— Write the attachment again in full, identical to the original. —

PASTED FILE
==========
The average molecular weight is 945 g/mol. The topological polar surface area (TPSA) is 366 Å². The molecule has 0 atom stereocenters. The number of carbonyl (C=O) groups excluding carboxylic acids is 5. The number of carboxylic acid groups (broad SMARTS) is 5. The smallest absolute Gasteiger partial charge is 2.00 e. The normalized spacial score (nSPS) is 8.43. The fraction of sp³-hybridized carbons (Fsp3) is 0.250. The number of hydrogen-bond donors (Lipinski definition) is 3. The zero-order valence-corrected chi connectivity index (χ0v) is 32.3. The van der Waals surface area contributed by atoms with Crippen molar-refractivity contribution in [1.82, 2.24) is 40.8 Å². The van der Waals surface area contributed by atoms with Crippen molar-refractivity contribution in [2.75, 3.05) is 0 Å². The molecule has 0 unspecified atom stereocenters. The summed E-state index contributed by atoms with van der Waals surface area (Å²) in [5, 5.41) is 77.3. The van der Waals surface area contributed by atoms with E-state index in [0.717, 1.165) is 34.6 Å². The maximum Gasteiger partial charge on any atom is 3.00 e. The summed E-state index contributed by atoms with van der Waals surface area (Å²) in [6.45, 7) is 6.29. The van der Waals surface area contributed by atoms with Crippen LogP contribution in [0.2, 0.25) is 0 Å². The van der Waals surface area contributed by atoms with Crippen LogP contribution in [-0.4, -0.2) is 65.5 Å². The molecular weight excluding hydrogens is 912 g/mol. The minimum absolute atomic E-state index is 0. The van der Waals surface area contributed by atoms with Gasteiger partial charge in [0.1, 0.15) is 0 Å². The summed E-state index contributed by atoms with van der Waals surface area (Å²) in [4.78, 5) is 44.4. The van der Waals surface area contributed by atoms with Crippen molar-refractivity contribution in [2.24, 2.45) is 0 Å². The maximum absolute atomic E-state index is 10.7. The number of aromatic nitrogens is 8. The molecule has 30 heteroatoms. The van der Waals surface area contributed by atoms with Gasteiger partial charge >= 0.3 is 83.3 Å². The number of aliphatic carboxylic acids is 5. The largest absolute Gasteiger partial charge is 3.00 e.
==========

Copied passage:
The average molecular weight is 945 g/mol. The topological polar surface area (TPSA) is 366 Å². The molecule has 0 atom stereocenters. The number of carbonyl (C=O) groups excluding carboxylic acids is 5. The number of carboxylic acid groups (broad SMARTS) is 5. The smallest absolute Gasteiger partial charge is 2.00 e. The normalized spacial score (nSPS) is 8.43. The fraction of sp³-hybridized carbons (Fsp3) is 0.250. The number of hydrogen-bond donors (Lipinski definition) is 3. The zero-order valence-corrected chi connectivity index (χ0v) is 32.3. The van der Waals surface area contributed by atoms with Crippen molar-refractivity contribution in [1.82, 2.24) is 40.8 Å². The van der Waals surface area contributed by atoms with Crippen molar-refractivity contribution in [2.75, 3.05) is 0 Å². The molecule has 0 unspecified atom stereocenters. The summed E-state index contributed by atoms with van der Waals surface area (Å²) in [5, 5.41) is 77.3. The van der Waals surface area contributed by atoms with E-state index in [0.717, 1.165) is 34.6 Å². The maximum Gasteiger partial charge on any atom is 3.00 e. The summed E-state index contributed by atoms with van der Waals surface area (Å²) in [6.45, 7) is 6.29. The van der Waals surface area contributed by atoms with Crippen LogP contribution in [0.2, 0.25) is 0 Å². The van der Waals surface area contributed by atoms with Crippen LogP contribution in [-0.4, -0.2) is 65.5 Å². The molecular weight excluding hydrogens is 912 g/mol. The minimum absolute atomic E-state index is 0. The van der Waals surface area contributed by atoms with Gasteiger partial charge in [0.1, 0.15) is 0 Å². The summed E-state index contributed by atoms with van der Waals surface area (Å²) in [4.78, 5) is 44.4. The van der Waals surface area contributed by atoms with Crippen molar-refractivity contribution in [2.24, 2.45) is 0 Å². The maximum absolute atomic E-state index is 10.7. The number of aromatic nitrogens is 8. The molecule has 30 heteroatoms. The van der Waals surface area contributed by atoms with Gasteiger partial charge >= 0.3 is 83.3 Å². The number of aliphatic carboxylic acids is 5. The largest absolute Gasteiger partial charge is 3.00 e.